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Simply Put, What Matters Most to You?

“What matters most to you?”

A tall, sharp-nosed English lecturer of mine hurled a philosophical inquiry over twelve lifelong learners in Introduction to Linguistics class. My brow furrowed spontaneously. While Mr. Agus walked gently towards me, my mind raced: “Diversity!” I stated, responding to the thought-provoking question he just raised. Mr. Agus stalled and smiled for several seconds. He seemed to be curious about the “diversity” I meant. He then asked me further, “Why does it matter most to you?” Thriving in academia, I’ve always been fueled by a multitude of perspectives and beliefs. Quintessentially, my thoughts don’t always fit in with others’. What I believe doesn’t necessarily match with what others do. Growing up, I gravitated towards learning numerous beliefs. My eyes would roam a panoply of bookstacks placed inside of my Father’s bookshelf, coalescing myself with debatable knowledge. Pondering on how diverse this life could be, I’m convinced that diversity of faith can unite well-rounded people to rekindle discernment in academia.

Being a Muslim young man, I carry on to scour my candid identity. My identity is the embodiment of my passion; I love to intrigue my curiosity by getting involved in critical conversations. While in college, I’ve committed to leveraging my passion through an English debate community that summons my intellectual vitality. One morning, a Christian Balinese young man strode past me. It was Arvin. He didn’t recall that we both had to do debate practice that day, so I waved at and reminded him of it. Despite the unsimilar beliefs, we both devote ourselves to a common ideal; we’ve been aspiring to become distinguished English debaters. Our love for English is genuinely immense. Prior to joining an English debate contest held last month, Arvin and I would sit together on a wooden, white-colored bench by his house. Underneath the calming Javanese sun ray, he began to show me a 464-page book titled Sapiens: A Brief History of Humankind by Yuval Noah Harari. Our eyes began to scan through its pages, discussing why humans established religions as a bulwark to prevail divinity.

While having a profound conversation with Arvin, his Mother suddenly came up and took him to a church for Sunday’s worship. That same moment, I had to make my way to the nearest mosque for Dhuhr prayer. “Bro, our convo was worth it. I’ll see you around!” Arvin high-fived me. Thereafter, I made a beeline for a gold-painted mosque nearby Arvin’s house. Two minutes passed. I walked out of the mosque and went home peacefully. At home, I kept ruminating on Arvin’s pure, cutting-edge thoughts. To me, he’s been such a well-rounded man that he manages to change the way that I think. Although we step into different pathways as a Muslim and Christian, we would rather bridge interfaith understandings and seek for commonalities. Having a knack for English, we’ve come to realize that it’s where we shine. We’re fervor to maximize our potential to the fullest. Arvin and I would call ourselves “lifelong learners” who have a thirst for knowledge. As the ever-expanding world progresses, faith has become a means of fulfilling curiosity; I feel fulfilled when I delve into my religious belief and stave off any kind of callous intolerance.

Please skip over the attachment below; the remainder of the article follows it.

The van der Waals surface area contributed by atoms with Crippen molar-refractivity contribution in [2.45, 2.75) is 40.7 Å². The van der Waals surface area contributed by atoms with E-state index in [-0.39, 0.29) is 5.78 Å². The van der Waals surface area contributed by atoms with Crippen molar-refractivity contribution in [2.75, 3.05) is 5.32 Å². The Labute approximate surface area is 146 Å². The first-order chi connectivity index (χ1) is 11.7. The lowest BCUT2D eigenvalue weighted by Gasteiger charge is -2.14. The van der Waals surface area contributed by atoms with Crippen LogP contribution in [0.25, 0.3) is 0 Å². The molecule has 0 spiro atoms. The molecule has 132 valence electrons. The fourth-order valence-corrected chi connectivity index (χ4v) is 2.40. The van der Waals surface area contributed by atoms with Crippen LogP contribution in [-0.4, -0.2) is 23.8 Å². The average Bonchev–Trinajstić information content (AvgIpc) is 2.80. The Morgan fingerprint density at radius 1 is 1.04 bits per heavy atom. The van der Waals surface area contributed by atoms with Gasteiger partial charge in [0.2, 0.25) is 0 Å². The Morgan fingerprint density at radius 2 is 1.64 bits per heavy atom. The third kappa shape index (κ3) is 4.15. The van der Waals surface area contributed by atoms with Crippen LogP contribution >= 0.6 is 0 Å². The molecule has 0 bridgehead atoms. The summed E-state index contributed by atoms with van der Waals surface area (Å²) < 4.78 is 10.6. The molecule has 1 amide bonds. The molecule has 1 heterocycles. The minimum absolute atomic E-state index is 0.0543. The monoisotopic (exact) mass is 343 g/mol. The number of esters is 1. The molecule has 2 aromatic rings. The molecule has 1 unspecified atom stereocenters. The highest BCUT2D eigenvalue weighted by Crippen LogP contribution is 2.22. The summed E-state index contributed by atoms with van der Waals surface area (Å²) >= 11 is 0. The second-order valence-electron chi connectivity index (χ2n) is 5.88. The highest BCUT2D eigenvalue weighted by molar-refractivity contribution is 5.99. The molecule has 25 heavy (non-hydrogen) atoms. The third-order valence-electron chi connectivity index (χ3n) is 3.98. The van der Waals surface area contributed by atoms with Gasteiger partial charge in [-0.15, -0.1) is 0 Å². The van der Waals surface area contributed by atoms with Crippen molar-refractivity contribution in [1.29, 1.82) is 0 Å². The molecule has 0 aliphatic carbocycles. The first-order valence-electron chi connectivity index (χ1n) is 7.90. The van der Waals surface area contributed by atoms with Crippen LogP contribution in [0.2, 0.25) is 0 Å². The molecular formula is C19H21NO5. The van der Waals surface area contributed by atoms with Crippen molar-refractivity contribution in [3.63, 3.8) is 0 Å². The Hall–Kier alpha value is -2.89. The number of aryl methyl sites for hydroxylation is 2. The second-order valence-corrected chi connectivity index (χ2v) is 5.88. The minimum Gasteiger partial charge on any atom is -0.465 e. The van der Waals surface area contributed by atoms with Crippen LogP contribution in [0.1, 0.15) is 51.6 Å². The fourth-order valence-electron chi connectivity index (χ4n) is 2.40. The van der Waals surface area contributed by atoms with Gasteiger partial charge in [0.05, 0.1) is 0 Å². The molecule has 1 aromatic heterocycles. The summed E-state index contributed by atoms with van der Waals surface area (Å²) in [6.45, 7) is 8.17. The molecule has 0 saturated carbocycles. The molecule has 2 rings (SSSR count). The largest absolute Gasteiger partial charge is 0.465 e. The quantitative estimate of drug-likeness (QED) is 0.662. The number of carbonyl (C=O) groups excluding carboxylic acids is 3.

Faith exists to cultivate an epiphany within our hearts. We attain this to reconcile our temporary lives. Nonetheless, pursuing it requires diversity of thought. All we need to do is unite distinct perspectives so that we can gain intellectual vitality. Take, for instance, in academia. I’ve seen most educational institutions enact strategies that enable interfaith teachers to spark students’ curiosity; from asserting a thoughtful discussion on the history of religion to dissecting life-lessons which students can learn from. The biggest mistake that we make in life is to regard interfaith communication as outrageous influences. I’d like to admit that none of those are facts. To date, whenever I share my Islamic traditions with Arvin - he always gets excited to gain a better understanding about it. Likewise, whenever Arvin unveils his view on Christianity - I’d be glad to listen to him speak. With this in mind, I’ve been taught to value a sense of humility and forge an unwavering cohesion with human beings regardless of religious backgrounds.

Diversity resonates with me in many ways, yet - what matters most is how it impacts for the sake of academia. I’ve read as many books as I could, but Arvin is the one who made me think of eye-opening ideas. When I find myself sleuthing every piece of religious history, there is no doubt that I am humbled to team up with people different from my own. As I write this essay, I come up with an idea: I’d like to embark on an intellectually diverse conversation. Never in my life had I realized that the world was full of wonders. Thus, I start looking at the world in a broader context. Christianity, Catholicism, Protestantism, Hinduism,

Buddhism, Confucianism - all of which are worth scrutinizing. If I were to depict myself in a single word, it would be inquisitive, so I’d like to leave you with a question: why not?


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